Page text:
This is a guest post written by Matt “Plant Power” Joiner. He is a member of the Marx-Bensdorf Cycling Team and an all around good guy. He was vegan before being vegan was cool.
The young newcomer approaches the school parking lot slowly and with a healthy dose of apprehension. As he nears the area where the majority of the cars are congregated, he tries in vain to swallow the lump in his throat. This is not the first time he’s done this. Frequent relocations have meant that every time his family moves he has to suffer through this assimilation.
He knows the judgments that will come as the group goes over him with a fine tooth comb. They will look his lean body over from head to toe, checking for imperfections or any sign of weakness. “He’s really wearing those shoes?” one will ask. His attire must be current and perfect (or perfectly retro), and worn in just the right fashion. If he’s wearing a cap, it must also be set upon his head with just the right tilt to avoid their scowl.
Along with his appearance, they’ll question his strength, his knowledge, his ability. In a matter of seconds, judgments will be made about his attitude and his intentions, like a pack of wolves sniffing out an interloper, the alpha males wary of a possible challenger. He’ll have to play along with this ritual of acceptance; it’s his only hope to successfully move from the outside to the inner circle.
While this sounds like a scene from a high school melodrama, it actually is a situation that could play itself out at any group ride around the world. Gaining entry into cadre of experienced road cyclists can make mob initiations feel like a stroll in the park. Okay, that’s a little too strong of an analogy, but the point is, there is little as intimidating as rolling up to a tight knit group of serious riders and hoping they will let you play in their reindeer games. As lame as that sounds it can be an unfortunate reality.
Truth is, though, that there is reason behind this madness. To be sure, some of it is our society’s typical rush to judgment and need to pigeon hole those we meet into our own preconceptions, but a large part of this initiation has to do with the safety of all those involved. While prejudices often do more harm than good, in this case they can save everyone from an outbreak of road rash and broken collarbones.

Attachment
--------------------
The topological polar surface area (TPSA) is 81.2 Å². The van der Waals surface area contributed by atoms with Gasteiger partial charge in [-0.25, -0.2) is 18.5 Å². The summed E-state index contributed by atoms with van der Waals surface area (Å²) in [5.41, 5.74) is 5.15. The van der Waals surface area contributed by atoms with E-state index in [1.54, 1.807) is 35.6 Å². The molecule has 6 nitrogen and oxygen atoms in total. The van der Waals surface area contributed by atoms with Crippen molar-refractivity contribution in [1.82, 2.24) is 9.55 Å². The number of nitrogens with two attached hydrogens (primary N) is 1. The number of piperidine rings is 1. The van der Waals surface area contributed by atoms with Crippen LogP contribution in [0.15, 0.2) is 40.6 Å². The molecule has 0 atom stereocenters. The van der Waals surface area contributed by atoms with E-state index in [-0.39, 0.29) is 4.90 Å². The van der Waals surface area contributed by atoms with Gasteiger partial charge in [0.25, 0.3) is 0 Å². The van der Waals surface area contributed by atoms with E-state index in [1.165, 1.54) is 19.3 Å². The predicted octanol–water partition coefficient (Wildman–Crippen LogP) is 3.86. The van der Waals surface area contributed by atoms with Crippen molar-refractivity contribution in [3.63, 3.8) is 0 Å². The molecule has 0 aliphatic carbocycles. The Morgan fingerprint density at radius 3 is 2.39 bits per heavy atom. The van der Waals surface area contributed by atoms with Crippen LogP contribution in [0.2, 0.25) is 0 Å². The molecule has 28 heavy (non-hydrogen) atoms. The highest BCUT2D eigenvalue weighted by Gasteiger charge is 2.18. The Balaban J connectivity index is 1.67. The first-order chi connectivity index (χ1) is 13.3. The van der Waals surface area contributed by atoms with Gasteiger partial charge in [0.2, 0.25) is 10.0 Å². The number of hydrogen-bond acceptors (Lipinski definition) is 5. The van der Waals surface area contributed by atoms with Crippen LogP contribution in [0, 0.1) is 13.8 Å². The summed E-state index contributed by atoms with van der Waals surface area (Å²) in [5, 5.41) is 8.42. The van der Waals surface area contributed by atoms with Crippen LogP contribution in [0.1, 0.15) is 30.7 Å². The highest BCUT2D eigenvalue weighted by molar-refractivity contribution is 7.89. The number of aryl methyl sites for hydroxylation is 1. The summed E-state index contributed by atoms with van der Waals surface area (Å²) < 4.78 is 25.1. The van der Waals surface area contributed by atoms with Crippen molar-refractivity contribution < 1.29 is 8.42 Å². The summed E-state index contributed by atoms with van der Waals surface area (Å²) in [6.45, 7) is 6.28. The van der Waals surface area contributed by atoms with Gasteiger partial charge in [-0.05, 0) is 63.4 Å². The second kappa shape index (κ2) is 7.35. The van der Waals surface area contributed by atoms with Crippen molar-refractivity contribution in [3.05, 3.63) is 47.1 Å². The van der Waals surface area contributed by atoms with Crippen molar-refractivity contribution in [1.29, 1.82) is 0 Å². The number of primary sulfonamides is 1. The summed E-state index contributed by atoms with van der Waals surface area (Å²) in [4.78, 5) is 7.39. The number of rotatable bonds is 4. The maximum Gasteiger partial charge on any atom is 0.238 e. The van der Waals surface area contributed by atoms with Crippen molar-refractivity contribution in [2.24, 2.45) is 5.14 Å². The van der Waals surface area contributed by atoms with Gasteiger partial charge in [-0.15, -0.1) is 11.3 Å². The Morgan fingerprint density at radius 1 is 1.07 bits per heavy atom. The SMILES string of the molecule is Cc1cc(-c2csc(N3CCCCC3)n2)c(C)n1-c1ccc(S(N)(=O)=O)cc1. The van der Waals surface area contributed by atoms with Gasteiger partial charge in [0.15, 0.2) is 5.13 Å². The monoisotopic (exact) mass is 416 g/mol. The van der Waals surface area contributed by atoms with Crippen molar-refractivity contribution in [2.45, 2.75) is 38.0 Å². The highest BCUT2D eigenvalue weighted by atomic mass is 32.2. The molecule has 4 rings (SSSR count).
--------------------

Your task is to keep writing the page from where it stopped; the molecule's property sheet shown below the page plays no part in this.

Few sports take place at such close quarters travelling over (often rough) roads at close to 30mph, so there is a huge amount of trust that must exist among everyone in the assemblage of cyclists on a typical group ride. For this trust to exist everyone in the group needs to know the strengths, weaknesses, riding styles, and habits of everyone else involved and the newcomer, while absolutely welcome, often needs to be vetted beforehand. Not to exclude, but to understand and be able to predict.
All of that said, the purpose of this article is not to justify the actions of those road cyclists that some might consider elitist, but instead to explain a bit of the reasoning for it. The aim is to give the new rider an idea of what to expect and how to ease themselves into a group ride. The reality is most new riders are not going to have to (or want to) jump in with a hard charging group of seasoned vets but the rules that follow should help everyone from the beginner to the experienced rider understand the group dynamics that take place on most rides.
Rule #1: Do your research – Know the intentions of the group you are going to ride with. Are they hardcore racers that average 22-25mph? Or casual riders who do more talking than hammering? If you show up and you’re the only one out of 40 with hair on your legs, you might need to reevaluate. Find a group that fits your parameters and be honest with yourself about your ability. The harder rides will often be “every man for himself” while the slower rides often have a “no rider left behind” policy. Once you find a group and show up, don’t be afraid to ask for specifics. Is it an attacking ride? Are there sprints? Is there a point where everyone regroups? All of these will help. Also, if there is a set course, try to learn it beforehand.
Rule #2: Come prepared – Always bring a spare tube, a pump or a CO2, and all the tools to change a flat and make sure you know how to do it yourself. Bring some money on the longer rides in case the group stops to fuel up. A cell phone is also good to have. Not all group rides stop when someone flats, so be prepared to ride home alone if it happens.
Rule #3: Pull your weight – Part of the allure of riding with a group is the higher speed attained by the aerodynamic advantage of drafting. This advantage is dependent on different riders spending their time on the front of the pack pushing into the wind. If you are physically able, you should always do your fair share or you’ll quickly be labeled as a wheelsucker. Is the pack riding a paceline? Single or double? If you are not aware of the inner workings of the group sit towards the back and figure it out, but once you do, then it is time to participate. If you find yourself on a ride that is above your fitness level, let other riders know and hang on the back as long as you can. Do let the stronger riders back in line in front of you, though. No one will be upset with you, but don’t expect them to be happy if you sprint around them in the end.